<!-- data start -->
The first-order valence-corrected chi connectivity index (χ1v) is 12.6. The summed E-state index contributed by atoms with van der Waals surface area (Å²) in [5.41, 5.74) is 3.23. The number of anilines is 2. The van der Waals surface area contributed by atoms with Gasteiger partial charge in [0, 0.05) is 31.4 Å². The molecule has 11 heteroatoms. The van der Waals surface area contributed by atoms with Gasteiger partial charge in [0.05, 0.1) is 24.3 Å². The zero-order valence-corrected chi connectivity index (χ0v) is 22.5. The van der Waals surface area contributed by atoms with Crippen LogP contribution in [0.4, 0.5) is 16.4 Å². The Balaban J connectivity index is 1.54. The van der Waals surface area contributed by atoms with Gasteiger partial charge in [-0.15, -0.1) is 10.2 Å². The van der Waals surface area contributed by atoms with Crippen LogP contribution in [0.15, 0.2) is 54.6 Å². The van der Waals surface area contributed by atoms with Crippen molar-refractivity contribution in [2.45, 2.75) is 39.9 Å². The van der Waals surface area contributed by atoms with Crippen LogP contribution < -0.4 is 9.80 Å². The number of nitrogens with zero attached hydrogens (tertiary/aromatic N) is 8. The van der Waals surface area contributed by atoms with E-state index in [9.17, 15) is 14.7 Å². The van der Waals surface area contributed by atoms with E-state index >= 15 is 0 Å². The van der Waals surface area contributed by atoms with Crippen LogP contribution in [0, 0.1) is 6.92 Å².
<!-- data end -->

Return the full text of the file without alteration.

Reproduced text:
The first-order valence-corrected chi connectivity index (χ1v) is 12.6. The summed E-state index contributed by atoms with van der Waals surface area (Å²) in [5.41, 5.74) is 3.23. The number of anilines is 2. The van der Waals surface area contributed by atoms with Gasteiger partial charge in [0, 0.05) is 31.4 Å². The molecule has 11 heteroatoms. The van der Waals surface area contributed by atoms with Gasteiger partial charge in [0.05, 0.1) is 24.3 Å². The zero-order valence-corrected chi connectivity index (χ0v) is 22.5. The van der Waals surface area contributed by atoms with Crippen LogP contribution in [0.4, 0.5) is 16.4 Å². The Balaban J connectivity index is 1.54. The van der Waals surface area contributed by atoms with Gasteiger partial charge in [-0.15, -0.1) is 10.2 Å². The van der Waals surface area contributed by atoms with Crippen LogP contribution in [0.15, 0.2) is 54.6 Å². The van der Waals surface area contributed by atoms with Crippen molar-refractivity contribution in [2.45, 2.75) is 39.9 Å². The van der Waals surface area contributed by atoms with Crippen LogP contribution < -0.4 is 9.80 Å². The number of nitrogens with zero attached hydrogens (tertiary/aromatic N) is 8. The van der Waals surface area contributed by atoms with E-state index in [9.17, 15) is 14.7 Å². The van der Waals surface area contributed by atoms with E-state index >= 15 is 0 Å². The van der Waals surface area contributed by atoms with Crippen LogP contribution in [0, 0.1) is 6.92 Å².